In the Name of God and of Profit
According to the well-known weberian theory, capitalism is a product of the Protestant Reform or, rather, of Protestant faith, particularly of the Calvinist doctrine. However, this argument has proved to be inconsistent with the facts. Indeed, it was the Catholic Middle Ages and their political and judicial pluralism that gave rise to what we understand as a free market economy. Furthermore, the discipline of economics experienced great development thanks to the contribution of the neoscholastic theologians of the School of Salamanca, such as Juan de Mariana, and of several Franciscan Friars, among the most prominent of which are Pierre de Jean Olivi and Bernardino degli Albizzeschi. These thinkers supported a free market for goods and services and anticipated significant concepts of modern economics, for example subjectivism and the theory of marginal utility.
All of this is explained well and deeply by Paolo Zanotto, in his Cattolicesimo, protestantesimo e capitalismo. However, the core of this volume consists of the comparison between the Catholic approach (illustrated through the teachings of St. Josemarìa Escrivà de Balaguer) and the Protestant one toward the free market economy.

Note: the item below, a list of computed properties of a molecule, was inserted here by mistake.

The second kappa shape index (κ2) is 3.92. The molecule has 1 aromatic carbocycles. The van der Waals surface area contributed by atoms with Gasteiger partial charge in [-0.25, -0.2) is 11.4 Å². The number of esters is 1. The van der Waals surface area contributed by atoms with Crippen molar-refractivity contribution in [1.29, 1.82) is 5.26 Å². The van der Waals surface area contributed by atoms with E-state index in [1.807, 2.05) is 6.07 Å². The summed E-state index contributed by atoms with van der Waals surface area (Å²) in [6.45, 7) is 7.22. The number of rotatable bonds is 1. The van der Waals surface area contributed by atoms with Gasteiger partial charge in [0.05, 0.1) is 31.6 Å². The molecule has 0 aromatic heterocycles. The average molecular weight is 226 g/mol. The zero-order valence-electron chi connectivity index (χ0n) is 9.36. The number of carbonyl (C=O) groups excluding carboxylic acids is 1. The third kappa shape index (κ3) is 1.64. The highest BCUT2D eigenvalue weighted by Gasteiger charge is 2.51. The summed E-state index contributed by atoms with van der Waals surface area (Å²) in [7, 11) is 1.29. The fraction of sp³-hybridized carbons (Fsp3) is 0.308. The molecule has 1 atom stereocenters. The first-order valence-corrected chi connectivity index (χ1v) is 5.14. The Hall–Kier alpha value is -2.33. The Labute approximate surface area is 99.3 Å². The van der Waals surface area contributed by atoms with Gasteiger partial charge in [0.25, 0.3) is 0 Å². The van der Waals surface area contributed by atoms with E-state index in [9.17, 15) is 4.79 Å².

Of course, it is true that, in some sectors of the Catholic Church, there is an anti-capitalist attitude. Nevertheless, the sanctification of work, as proposed by Escrivà and that Zanotto praises, is a refined attempt to rejoin the spirit of capitalism and the Catholic ethics. According to Pope John Paul II, “Jesus Christ requests everyone to consecrate himself in everyday life; as a result, work is also an instrument for personal sanctification and apostolate if it is offered to Jesus Christ.” On the subject, Zanotto specifies that the doctrine of Escrivà is not a secularization and a deconsecration of the Catholic spirituality, but rather a tool to assure lay people of a way to holiness, in an age in which the looming risk is to separate once and for all the spiritual side and the material side of life.